This could be because of two things: alcohol metabolism costs the cell a considerable amount of ATP, and a molecule of alcohol gets excreted before we have enough time to use all the energy it had. The tangible evidence for this is that studies where subjects exchange fat and carbohydrate calories for alcohol calories, they lose weight dramatically; almost as if they cut those calories out altogether.

Further, there is a fair amount of anecdotal evidence suggesting that alcohol calories don’t count. Maybe even test whether alcohol calories count for yourself (with caution, and remember any fuckups aren’t my fault).

Set your calories at maintenance for the week, except make 20% of those calories from alcohol. Do you lose weight at the rate you would expect for a 20% calorie deficit? If you try this, report back to me in the comments below. I’m interested in your results!

That’s some science you CAN try at home, kids.

(Disclaimer 1/3: Drink responsibly)

The Caveat: Alcohol’s Effects on other Energy Sources

Because alcohol takes priority as an energy source, the use of other energy sources (food, body fat) are put on hold. Yes, some of those nutrients are stored as fat. Technically you will gain some fat, but you will not experience any noteworthy increases. Remember the overarching rule of fat loss and laws of thermodynamics. If you consume less calories than your body needs, then you will not gain fat!

What all of this entails…

Assume, for now, that alcohol calories count. Now that you know that we must get rid of alcohol ASAP, and that they can’t be stored as fat, then that means they’re a pretty fleeting energy source, right? They will only put a stop to using other fuel for a short time!

 Further, as long as you are under your maintenance calories for the day, you will not gain fat at all. You may have stored some food as fat because your body used alcohol as fuel first, but this is negated because your body either will tap into fat oxidation or has made room for some negligible fat storage via a caloric deficit. Mass (aka tissue) cannot be made without energy; there is no way around the laws of thermodynamics.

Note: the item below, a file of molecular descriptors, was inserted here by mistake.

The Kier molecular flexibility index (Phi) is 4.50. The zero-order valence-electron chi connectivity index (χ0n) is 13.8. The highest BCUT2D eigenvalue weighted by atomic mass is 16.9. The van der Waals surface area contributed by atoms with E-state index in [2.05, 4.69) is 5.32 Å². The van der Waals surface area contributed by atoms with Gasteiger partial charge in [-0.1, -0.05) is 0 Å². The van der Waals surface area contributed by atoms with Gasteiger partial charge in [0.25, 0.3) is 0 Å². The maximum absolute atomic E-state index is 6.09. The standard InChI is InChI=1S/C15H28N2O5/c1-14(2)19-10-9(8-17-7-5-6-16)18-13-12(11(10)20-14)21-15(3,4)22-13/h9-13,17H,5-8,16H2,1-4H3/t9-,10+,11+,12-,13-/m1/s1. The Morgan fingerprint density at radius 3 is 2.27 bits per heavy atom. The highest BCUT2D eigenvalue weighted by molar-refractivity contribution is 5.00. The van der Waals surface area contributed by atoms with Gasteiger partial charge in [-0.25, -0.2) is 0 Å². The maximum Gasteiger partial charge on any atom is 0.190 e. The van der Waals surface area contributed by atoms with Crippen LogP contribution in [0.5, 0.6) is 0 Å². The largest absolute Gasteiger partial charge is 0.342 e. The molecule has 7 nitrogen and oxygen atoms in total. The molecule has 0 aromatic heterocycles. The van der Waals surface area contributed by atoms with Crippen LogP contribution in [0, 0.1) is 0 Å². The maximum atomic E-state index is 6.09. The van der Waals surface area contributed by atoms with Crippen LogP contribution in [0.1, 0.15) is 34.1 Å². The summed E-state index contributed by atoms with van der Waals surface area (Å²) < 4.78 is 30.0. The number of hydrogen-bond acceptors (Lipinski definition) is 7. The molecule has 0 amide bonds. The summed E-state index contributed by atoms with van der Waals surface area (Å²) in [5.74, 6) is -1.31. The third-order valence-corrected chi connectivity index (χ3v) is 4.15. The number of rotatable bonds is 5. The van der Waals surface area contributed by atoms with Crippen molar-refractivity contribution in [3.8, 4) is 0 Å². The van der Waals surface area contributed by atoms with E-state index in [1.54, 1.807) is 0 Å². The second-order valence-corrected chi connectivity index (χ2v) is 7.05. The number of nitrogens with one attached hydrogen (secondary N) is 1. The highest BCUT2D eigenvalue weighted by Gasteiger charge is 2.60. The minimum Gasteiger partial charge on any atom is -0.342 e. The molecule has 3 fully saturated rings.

That’s just assuming alcohol calories actually count!

If this is the case, then you literally have nothing to worry about if fat loss/maintenance is your goal! It’ll be as if alcohol is as zero-calorie as water and coffee!

However, until we get more conclusive research, I say assume alcohol calories count (with certain conditions). Fortunately, I have an easy strategy that I use any time I know I’ll be drinking to ensure no fat gain happens.


My strategy:

Don’t Count Calories from Alcohol

When I plan on drinking, I don’t count alcohol calories as long as I follow the following guidelines.

Intermittent fasting + some cardio

As you may know, I am a huge proponent of intermittent fasting. I truly believe the benefits far outweigh that of normal eating patterns. One such benefit is that it saves all of your calories until the end of the day, which is helpful for fat loss as well as staying lean. It also serves as a natural detox so that your cells can clean house.

Essentially, fasting before getting trashed will do two things: it will ‘make room’ for the oxidative stress your body will endure from the alcohol, and it will give you a huge calorie deficit.